I stayed in my village and in a bunch of surrounding villages with other relatives for 15 days, until I coordinated with Komeleh. They sent someone to take me, my wife, and my two kids to Iraq. I was in Iraq for twelve years under an assumed name and I didn’t want to be in touch with anyone or say anything. Only three or four people knew about my situation and knew that I had escaped from prison. After two years, I was fortunately able to come to Germany.


The Effects of Prison and the Death Sentence on My Personal and Family Life

When my wife came to visit me at Raja’i Shahr Prison, I told her: “I’m setting you free, do whatever makes you happy.” I gave her a letter. I told her several times: “Get a divorce. I know they will execute me, so it’s not right for you to just wait around for me. Give the kids to the Welfare organization.” I said that because there was nobody else to take care of them and my wife had anxiety issues and it was possible there could be problems for my kids. I said to her: “Go and live any way you like. Don’t be a prisoner like me.” I had that conversation with her several times but she didn’t divorce me. She went through a lot of problems but she stayed.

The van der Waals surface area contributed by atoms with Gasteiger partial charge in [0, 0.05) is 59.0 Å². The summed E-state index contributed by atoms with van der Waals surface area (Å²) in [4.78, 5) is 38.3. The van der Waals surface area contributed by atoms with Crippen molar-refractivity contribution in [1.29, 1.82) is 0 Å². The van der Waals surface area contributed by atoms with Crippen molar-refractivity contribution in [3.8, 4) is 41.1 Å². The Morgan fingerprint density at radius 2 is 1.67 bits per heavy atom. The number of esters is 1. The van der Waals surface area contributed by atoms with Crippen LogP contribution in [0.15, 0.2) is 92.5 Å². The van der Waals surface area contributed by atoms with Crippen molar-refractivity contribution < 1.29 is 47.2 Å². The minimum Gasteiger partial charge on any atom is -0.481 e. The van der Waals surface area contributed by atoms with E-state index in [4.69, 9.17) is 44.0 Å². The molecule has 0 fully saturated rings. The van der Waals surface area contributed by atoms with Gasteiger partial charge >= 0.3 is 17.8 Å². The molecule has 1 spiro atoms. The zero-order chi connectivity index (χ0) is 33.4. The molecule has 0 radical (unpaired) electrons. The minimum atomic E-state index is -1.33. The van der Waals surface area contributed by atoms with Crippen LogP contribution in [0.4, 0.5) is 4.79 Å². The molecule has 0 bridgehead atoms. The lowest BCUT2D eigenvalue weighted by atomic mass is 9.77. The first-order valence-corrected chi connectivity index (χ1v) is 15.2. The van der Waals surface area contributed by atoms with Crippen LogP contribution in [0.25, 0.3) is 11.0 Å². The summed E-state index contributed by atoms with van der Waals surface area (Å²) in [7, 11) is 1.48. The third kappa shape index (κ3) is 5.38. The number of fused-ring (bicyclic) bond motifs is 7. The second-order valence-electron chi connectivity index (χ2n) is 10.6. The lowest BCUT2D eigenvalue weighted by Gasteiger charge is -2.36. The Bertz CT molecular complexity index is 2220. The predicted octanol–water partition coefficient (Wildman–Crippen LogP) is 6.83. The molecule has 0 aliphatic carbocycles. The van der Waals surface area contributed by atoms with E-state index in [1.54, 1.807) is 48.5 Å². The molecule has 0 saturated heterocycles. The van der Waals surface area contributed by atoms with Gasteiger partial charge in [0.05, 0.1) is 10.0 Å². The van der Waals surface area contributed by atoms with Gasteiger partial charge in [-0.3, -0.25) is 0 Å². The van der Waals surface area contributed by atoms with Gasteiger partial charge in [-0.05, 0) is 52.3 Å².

Once when I had called my wife from prison, the TV in our cell was on. She said: “Are you watching TV?” I said yes. She said: “Lucky you. I wish I were in prison too." I will neve forget that: she wished she could be in jail instead of living the life she had on the outside. She had no income and her family and my family helped her out.

One of my children had just been born when I first went to jail and I didn’t hug him all the years I was in there.

One of my children had just been born when I first went to jail and I didn’t hug him all the years I was in there. I tried very hard to get at least one in-person visitation so I could see my child up close, but unfortunately I was not allowed. I went everywhere, to the Qor’an House, everywhere you could imagine. I had sent my wife to the judge. She had told him: “Your Honor, you want to execute him, go ahead! His only wish is to hug his child. If you won’t let me visit, at least let his child be in father’s arms for ten minutes.” And the judge had said: “Get out of here. Don’t waste your time on this guy. Go and make money any way you can. A lot of women sell drugs; go and do the same. What are you waiting for this guy for? He’s going to die, he will never get out.”